By Jacob L. Shapiro The “Astana troika” is in danger of breaking up. After meeting in Astana, Kazakhstan, in mid-September, Turkey, Iran and Russia agreed to serve as guarantors of a cease-fire agreement in Syria. Four “de-escalation zones” were established with the goal of a six-month pause (subject to further extension) in fighting between the forces …
Turkey, Russia and Iran are breaking up over Syria - analyst
The alliance between Russia, Iran and Turkey as guarantors of a cease-fire agreement in Syria — The ‘Astana Troika’ — is in danger of breaking up, a political analyst said.
Jacob L. Shapiro, a former Stratfor analyst, wrote in the U.S. online magazine Geopolitical Features that the agreement is failing because the interests of the three parties for a favourable outcome in Syria never really matched.
Turkey’s ideal political solution sees (Syrian President Bashar) Assad removed and the country stitched back together under Sunni aegis.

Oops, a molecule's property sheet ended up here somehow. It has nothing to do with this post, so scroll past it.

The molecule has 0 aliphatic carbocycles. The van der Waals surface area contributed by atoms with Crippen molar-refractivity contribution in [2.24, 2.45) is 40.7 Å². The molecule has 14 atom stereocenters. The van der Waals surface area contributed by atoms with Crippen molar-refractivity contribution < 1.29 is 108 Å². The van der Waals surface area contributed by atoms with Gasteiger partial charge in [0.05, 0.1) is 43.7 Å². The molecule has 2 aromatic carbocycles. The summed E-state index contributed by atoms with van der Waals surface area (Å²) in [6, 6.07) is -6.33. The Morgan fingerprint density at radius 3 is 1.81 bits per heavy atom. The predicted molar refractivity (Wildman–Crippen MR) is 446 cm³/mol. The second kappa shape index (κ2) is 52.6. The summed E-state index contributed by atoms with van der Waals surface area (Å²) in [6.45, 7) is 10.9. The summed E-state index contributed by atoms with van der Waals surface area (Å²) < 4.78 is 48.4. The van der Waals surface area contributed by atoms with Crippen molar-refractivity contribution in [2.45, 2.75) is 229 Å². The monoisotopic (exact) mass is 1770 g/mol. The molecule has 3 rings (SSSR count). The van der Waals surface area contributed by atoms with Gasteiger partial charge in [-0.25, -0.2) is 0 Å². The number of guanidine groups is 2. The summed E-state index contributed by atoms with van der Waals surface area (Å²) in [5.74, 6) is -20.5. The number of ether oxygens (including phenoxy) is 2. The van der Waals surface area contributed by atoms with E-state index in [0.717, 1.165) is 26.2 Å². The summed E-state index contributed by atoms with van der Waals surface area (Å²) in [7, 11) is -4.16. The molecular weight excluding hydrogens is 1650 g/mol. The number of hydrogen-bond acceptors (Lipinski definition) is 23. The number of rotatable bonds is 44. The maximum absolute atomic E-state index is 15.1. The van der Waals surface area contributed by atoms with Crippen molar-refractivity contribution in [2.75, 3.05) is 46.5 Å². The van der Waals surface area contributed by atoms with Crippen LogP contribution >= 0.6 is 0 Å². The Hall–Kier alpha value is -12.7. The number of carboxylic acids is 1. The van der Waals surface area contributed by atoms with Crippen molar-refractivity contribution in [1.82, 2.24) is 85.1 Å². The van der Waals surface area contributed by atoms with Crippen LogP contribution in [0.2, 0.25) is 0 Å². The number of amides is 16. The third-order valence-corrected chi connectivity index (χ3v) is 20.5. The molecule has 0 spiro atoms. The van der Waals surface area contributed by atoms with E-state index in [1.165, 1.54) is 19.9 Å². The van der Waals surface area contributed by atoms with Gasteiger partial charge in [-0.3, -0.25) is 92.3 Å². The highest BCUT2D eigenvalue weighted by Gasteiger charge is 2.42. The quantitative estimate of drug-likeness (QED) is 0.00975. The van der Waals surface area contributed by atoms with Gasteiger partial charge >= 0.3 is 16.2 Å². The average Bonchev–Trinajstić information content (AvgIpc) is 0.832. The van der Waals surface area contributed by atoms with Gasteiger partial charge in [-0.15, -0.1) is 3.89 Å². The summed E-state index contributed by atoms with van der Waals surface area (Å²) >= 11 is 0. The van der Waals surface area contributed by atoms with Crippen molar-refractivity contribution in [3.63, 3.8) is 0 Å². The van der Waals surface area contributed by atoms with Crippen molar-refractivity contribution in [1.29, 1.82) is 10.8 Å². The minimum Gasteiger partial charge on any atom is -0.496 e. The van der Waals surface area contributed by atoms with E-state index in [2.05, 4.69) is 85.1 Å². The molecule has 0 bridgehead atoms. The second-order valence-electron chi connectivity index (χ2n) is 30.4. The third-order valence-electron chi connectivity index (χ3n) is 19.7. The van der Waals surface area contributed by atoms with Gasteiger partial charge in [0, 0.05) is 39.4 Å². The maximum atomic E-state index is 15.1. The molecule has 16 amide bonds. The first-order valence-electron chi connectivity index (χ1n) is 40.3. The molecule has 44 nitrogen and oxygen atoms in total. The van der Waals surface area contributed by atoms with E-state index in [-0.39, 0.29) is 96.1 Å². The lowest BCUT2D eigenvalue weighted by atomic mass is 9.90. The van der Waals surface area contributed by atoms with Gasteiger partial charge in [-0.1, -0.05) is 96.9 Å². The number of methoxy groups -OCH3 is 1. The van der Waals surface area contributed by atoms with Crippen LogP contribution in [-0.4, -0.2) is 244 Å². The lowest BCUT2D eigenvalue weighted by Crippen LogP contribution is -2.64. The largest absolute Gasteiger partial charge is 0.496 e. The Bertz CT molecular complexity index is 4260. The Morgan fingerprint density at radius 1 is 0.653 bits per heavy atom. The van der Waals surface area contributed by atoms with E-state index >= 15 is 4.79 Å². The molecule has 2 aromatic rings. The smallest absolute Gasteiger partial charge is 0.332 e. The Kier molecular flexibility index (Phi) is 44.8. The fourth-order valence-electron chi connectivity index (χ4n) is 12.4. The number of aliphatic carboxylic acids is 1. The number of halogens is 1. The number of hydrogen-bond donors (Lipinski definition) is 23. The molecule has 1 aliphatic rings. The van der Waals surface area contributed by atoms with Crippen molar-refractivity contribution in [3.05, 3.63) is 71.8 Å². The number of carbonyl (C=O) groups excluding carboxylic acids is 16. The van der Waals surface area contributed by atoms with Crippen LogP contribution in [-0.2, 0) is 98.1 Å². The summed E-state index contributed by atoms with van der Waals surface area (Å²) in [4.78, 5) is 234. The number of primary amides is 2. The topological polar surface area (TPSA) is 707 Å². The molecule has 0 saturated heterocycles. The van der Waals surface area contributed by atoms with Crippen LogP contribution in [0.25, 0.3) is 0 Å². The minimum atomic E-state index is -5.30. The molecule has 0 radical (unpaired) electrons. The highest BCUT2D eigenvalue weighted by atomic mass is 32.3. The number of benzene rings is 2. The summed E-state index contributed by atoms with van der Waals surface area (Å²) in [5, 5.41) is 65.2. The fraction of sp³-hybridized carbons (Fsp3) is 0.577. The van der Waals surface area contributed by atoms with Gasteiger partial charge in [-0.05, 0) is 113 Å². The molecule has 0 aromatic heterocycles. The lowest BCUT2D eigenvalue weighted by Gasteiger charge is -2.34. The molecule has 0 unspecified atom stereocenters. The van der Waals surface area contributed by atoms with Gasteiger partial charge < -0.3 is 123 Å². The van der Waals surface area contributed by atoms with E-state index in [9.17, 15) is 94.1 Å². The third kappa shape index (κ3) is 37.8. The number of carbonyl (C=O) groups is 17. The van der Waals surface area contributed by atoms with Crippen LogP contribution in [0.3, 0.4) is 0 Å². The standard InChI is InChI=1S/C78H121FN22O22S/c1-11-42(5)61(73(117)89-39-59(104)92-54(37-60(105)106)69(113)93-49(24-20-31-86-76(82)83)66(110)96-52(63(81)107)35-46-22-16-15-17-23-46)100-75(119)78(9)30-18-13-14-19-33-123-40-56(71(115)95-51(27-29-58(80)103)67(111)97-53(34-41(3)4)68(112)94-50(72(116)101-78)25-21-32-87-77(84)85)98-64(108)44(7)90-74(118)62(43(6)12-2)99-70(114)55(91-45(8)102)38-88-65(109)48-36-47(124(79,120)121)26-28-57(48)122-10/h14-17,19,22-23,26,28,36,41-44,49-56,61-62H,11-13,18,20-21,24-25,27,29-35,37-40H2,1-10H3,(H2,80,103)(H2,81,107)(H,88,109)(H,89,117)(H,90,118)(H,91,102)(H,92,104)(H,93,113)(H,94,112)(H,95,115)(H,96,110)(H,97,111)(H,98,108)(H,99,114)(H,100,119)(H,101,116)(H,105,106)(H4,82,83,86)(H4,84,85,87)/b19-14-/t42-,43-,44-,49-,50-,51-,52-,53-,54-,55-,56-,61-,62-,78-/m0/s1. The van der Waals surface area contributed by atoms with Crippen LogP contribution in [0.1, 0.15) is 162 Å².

Iran’s ideal political solution sees Assad restored but dependent on Iran and its proxies for survival.
Russia’s ideal political solution is any that makes it appear strong and keeps Assad as a somewhat independent actor, neither dependent on Tehran nor fearful of Ankara’s next move.
The differences of opinion between the parties grew wider in the first few weeks of January when Russian military bases were attacked by extremist jihadist groups who operated from areas under Turkey’s control.
The coming Sochi Congress on Syria’s future, scheduled for Jan. 29-30, is set to be tense, Shapiro said. Syrian-Kurdish militia say Russia has invited them despite Turkey’s strong opposition.
Ankara has been backed into a corner and does not have the required strength to preserve its interests, Shapiro said.
“Turkey is searching for a way to stop Assad, and if it can’t find one, it will be on the losing end of this breakup,” he said.